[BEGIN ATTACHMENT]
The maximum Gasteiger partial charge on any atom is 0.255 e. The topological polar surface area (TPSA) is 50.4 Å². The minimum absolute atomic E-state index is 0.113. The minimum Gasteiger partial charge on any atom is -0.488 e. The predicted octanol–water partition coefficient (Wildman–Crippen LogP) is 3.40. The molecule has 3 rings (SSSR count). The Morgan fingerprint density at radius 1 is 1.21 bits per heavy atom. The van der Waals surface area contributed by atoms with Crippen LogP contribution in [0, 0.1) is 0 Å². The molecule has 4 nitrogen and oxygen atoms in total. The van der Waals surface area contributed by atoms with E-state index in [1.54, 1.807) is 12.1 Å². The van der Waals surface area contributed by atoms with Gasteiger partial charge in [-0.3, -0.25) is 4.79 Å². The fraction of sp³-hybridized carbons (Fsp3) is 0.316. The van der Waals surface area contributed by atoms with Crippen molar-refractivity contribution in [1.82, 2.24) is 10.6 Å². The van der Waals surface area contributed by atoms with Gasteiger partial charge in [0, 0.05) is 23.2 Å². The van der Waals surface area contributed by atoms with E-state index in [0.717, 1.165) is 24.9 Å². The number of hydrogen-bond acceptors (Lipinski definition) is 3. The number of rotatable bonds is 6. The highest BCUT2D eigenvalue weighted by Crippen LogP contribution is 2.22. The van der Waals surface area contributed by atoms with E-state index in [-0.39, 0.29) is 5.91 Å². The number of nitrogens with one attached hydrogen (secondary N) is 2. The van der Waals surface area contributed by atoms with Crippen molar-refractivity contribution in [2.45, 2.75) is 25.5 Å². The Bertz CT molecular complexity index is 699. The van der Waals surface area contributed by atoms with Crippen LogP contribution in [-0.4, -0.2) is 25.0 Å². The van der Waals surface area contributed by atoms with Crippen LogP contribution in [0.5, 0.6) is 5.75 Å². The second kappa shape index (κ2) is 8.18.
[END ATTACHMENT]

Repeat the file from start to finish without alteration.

The maximum Gasteiger partial charge on any atom is 0.255 e. The topological polar surface area (TPSA) is 50.4 Å². The minimum absolute atomic E-state index is 0.113. The minimum Gasteiger partial charge on any atom is -0.488 e. The predicted octanol–water partition coefficient (Wildman–Crippen LogP) is 3.40. The molecule has 3 rings (SSSR count). The Morgan fingerprint density at radius 1 is 1.21 bits per heavy atom. The van der Waals surface area contributed by atoms with Crippen LogP contribution in [0, 0.1) is 0 Å². The molecule has 4 nitrogen and oxygen atoms in total. The van der Waals surface area contributed by atoms with E-state index in [1.54, 1.807) is 12.1 Å². The van der Waals surface area contributed by atoms with Gasteiger partial charge in [-0.3, -0.25) is 4.79 Å². The fraction of sp³-hybridized carbons (Fsp3) is 0.316. The van der Waals surface area contributed by atoms with Crippen molar-refractivity contribution in [1.82, 2.24) is 10.6 Å². The van der Waals surface area contributed by atoms with Gasteiger partial charge in [0, 0.05) is 23.2 Å². The van der Waals surface area contributed by atoms with E-state index in [0.717, 1.165) is 24.9 Å². The number of hydrogen-bond acceptors (Lipinski definition) is 3. The number of rotatable bonds is 6. The highest BCUT2D eigenvalue weighted by Crippen LogP contribution is 2.22. The van der Waals surface area contributed by atoms with E-state index in [-0.39, 0.29) is 5.91 Å². The number of nitrogens with one attached hydrogen (secondary N) is 2. The van der Waals surface area contributed by atoms with Crippen molar-refractivity contribution in [2.45, 2.75) is 25.5 Å². The Bertz CT molecular complexity index is 699. The van der Waals surface area contributed by atoms with Crippen LogP contribution in [-0.4, -0.2) is 25.0 Å². The van der Waals surface area contributed by atoms with Crippen LogP contribution in [0.5, 0.6) is 5.75 Å². The second kappa shape index (κ2) is 8.18.